Herzliya overtakes Netanya
Caesarea: No longer the exclusive province of the super-richWhere can you find a house with a garden a ten-minute walk from the beach for only 2.4 million NIS? Turns out it’s in the most unexpected place in Israel: Caesarea!
What’s going on in the real estate in the historic port city? The name Caesarea conjures up associations of the unattainable: luxury villas, the elite, oligarchs and the sea. Nevertheless, a look at real estate portals reveals a different situation entirely, making the dream of living in Caesarea more reachable. A spacious apartment in Tel Aviv or an unrenovated house in Rehovot – those are Caesarea’s competition.
The Yad2 website features a 100m², four-room apartment with a 60m² garden for a mere 2.35 million NIS. The renovated residence faces the beach and is located in a complex that offers a fitness center, pool and playgrounds. In Neighborhood 3, another property is available: 150m² with a 100m² garden for only 2.75 million NIS. It has been completely renovated, divided into two units, and sits within walking distance of Keshatot Beach and downtown Caesarea.
If you’d prefer to pamper yourself with a more upscale property, you could buy a unique, luxurious house on HaKochavim St. in the Country Club section of town for a paltry 6 million NIS. The property occupies about 300m² on a 600m² lot and was built four years ago in a European style.
Caesarea has known better days. Many people talk about a more than 50% decrease in luxury property prices there. While those reports lack factual basis, there is certainly a glut of secondhand properties that make luxury villas a harder sell. For comparison’s sake, in the first half of 2016, 17 sales of over 5 million NIS were recorded in Caesarea – hardly a figure in keeping with the descriptor “exclusive.”
So what is happening in this exclusive city?
In the last decade, Caesarea has absorbed the cream of Israeli high society. Oligarch Valeriy Kogen bought seven huge houses and connected them, forming a single luxury property estimated at hundreds of millions of shekels. Well-known and well-connected businesspeople with a reputation for getting what they want (and throwing their weight around) have chosen the city as their hometown. The list includes Ami Lapidot (the Lapidot Group), Shalom Ziedler (Wissotzky Tea), Giora Yaron (hi-tech), media personalities, military officials and, of course, Israeli Prime Minister Benjamin Netanyahu, who has owned a home there since 2002. These and others have helped maintain the homogeneity of Caesarea and its prices and share one common interest: maintaining their privacy.
Nevertheless, the Caesarea Development Corporation, which runs the town, has expressed other interests. In the final analysis, it is a unique municipality that is not run by a typical local government but by a company with solely economic considerations that represents the Rothschild clan and the State of Israel. To date, this has worked to Caesarea’s advantage in that its administration has not been subject to political winds – only economic and local considerations. Currently, those interests appear to be at odds with the veteran residents of the city.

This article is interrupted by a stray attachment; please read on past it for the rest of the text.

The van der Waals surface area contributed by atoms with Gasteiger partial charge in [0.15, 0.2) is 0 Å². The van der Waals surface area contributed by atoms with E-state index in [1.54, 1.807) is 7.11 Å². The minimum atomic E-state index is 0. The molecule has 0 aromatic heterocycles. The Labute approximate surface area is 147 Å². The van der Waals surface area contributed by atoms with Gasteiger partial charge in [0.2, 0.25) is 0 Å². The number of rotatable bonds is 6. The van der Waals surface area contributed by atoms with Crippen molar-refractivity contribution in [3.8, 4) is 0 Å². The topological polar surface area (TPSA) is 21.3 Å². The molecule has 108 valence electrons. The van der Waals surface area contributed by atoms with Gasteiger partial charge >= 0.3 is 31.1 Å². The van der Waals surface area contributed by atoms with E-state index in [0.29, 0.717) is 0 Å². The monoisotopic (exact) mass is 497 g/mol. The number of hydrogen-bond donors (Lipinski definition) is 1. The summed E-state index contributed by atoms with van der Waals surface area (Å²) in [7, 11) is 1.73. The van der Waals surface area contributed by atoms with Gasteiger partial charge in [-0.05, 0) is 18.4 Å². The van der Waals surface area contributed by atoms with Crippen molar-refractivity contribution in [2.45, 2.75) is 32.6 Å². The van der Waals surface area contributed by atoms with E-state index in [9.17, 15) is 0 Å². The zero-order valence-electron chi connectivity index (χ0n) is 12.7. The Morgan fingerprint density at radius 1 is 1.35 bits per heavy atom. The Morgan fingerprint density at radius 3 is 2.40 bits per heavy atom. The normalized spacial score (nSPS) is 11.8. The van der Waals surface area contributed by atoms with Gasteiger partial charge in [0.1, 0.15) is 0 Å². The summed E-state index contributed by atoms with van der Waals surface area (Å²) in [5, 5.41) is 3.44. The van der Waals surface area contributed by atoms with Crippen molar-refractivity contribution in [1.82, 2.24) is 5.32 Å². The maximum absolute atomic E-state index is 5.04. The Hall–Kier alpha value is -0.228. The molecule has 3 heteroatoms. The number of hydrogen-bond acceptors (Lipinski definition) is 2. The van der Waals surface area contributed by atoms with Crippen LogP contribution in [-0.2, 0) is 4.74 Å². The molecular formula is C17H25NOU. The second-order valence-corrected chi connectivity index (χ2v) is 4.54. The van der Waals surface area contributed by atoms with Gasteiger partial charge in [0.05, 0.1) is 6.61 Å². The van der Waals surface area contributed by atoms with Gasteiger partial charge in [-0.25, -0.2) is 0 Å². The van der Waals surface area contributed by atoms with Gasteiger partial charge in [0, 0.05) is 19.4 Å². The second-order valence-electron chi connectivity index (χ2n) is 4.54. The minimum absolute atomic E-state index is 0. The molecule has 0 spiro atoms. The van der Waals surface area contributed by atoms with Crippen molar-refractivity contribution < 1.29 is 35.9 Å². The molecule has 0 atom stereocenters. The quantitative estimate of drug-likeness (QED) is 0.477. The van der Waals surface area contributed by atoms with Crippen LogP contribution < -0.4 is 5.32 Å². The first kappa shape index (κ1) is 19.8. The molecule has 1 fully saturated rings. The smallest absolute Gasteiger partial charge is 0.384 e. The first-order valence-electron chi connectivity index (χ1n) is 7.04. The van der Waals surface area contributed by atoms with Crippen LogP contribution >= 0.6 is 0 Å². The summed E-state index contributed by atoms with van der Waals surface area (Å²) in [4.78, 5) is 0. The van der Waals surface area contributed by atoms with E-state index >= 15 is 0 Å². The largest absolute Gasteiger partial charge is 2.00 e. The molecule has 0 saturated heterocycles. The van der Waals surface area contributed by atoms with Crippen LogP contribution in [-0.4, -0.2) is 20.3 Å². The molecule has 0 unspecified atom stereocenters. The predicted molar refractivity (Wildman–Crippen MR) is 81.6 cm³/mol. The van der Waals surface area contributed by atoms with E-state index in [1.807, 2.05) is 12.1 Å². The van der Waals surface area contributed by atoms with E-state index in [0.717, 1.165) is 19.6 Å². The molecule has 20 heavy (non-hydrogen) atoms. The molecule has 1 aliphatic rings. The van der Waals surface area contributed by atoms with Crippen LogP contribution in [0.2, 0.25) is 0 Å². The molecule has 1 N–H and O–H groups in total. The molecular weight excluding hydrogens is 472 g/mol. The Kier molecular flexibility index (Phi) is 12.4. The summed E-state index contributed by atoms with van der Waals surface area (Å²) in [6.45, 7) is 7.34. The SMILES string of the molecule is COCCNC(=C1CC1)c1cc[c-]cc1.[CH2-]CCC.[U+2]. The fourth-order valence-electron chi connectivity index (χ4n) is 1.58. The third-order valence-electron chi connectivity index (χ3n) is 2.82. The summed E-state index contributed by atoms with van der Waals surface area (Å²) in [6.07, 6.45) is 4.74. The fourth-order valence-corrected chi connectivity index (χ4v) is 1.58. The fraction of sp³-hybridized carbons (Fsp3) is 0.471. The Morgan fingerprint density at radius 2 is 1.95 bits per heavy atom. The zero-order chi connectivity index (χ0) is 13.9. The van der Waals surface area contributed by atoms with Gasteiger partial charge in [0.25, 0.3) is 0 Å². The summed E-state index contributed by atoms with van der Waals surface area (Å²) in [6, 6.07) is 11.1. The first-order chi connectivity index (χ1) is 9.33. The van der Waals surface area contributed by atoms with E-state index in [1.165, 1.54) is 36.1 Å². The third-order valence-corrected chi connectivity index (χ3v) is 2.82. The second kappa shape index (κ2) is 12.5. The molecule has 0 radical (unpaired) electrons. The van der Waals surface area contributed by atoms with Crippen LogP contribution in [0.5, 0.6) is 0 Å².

Over the last ten years, the Caesarea Development Corporation has decided to further develop the port city and promote it as a “communal settlement.” Without a young population and children, reasoned the company, the city cannot develop.
That vision is what drove the company to establish a new neighborhood, deemed Neighborhood 12, covering 465,000 m² and including 240 individual lots for independent construction. Preliminary marketing of the first 100 lots of 600-700m² area began in 2014. These were sold for 1.45-1.85 million NIS and are slated for houses of 360-420m² each.
In the last two years, the company has advanced a master plan for Caesarea (to be implemented in 30 years). The plan calls for an increase in residential units by more than 50%, the construction of 2,650 hospitality units, 10,000 commercial tourist spaces and 3,000 residences. The population size the plan aims to achieve is 9,500, whereas today it stands at only 5,000.
The plan has sparked a struggle between the wealthy residents and the corporation that manages the city. While the former warn that Caesarea will become another Eilat, the company argues that the city will more resemble the French Riviera. Either way, the plan is likely to dilute the wealthy population. Some of those will likely leave in favor of a more heterogeneous population and housing prices will drop accordingly. In fact, they have already begun to descend from the Olympic summit they once occupied.
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